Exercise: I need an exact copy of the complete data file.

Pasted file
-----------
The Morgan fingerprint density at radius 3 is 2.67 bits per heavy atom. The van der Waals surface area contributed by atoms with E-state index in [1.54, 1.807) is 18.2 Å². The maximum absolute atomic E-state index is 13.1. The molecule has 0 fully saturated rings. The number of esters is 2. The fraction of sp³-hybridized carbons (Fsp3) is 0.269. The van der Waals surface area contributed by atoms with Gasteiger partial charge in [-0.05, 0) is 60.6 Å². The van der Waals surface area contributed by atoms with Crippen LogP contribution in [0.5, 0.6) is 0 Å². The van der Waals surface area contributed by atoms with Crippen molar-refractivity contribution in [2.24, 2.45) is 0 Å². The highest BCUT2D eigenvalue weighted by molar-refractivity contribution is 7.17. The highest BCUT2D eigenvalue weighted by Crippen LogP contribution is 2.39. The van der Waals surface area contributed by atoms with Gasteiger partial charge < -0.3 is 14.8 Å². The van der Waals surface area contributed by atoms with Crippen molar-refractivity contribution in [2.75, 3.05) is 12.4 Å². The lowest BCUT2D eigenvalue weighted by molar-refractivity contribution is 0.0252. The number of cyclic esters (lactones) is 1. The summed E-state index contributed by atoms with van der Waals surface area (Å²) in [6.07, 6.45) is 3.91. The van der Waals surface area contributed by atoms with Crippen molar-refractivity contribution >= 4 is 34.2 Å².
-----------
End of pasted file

The Morgan fingerprint density at radius 3 is 2.67 bits per heavy atom. The van der Waals surface area contributed by atoms with E-state index in [1.54, 1.807) is 18.2 Å². The maximum absolute atomic E-state index is 13.1. The molecule has 0 fully saturated rings. The number of esters is 2. The fraction of sp³-hybridized carbons (Fsp3) is 0.269. The van der Waals surface area contributed by atoms with Gasteiger partial charge in [-0.05, 0) is 60.6 Å². The van der Waals surface area contributed by atoms with Crippen LogP contribution in [0.5, 0.6) is 0 Å². The van der Waals surface area contributed by atoms with Crippen molar-refractivity contribution in [2.24, 2.45) is 0 Å². The highest BCUT2D eigenvalue weighted by molar-refractivity contribution is 7.17. The highest BCUT2D eigenvalue weighted by Crippen LogP contribution is 2.39. The van der Waals surface area contributed by atoms with Gasteiger partial charge < -0.3 is 14.8 Å². The van der Waals surface area contributed by atoms with Crippen molar-refractivity contribution in [2.75, 3.05) is 12.4 Å². The lowest BCUT2D eigenvalue weighted by molar-refractivity contribution is 0.0252. The number of cyclic esters (lactones) is 1. The summed E-state index contributed by atoms with van der Waals surface area (Å²) in [6.07, 6.45) is 3.91. The van der Waals surface area contributed by atoms with Crippen molar-refractivity contribution >= 4 is 34.2 Å².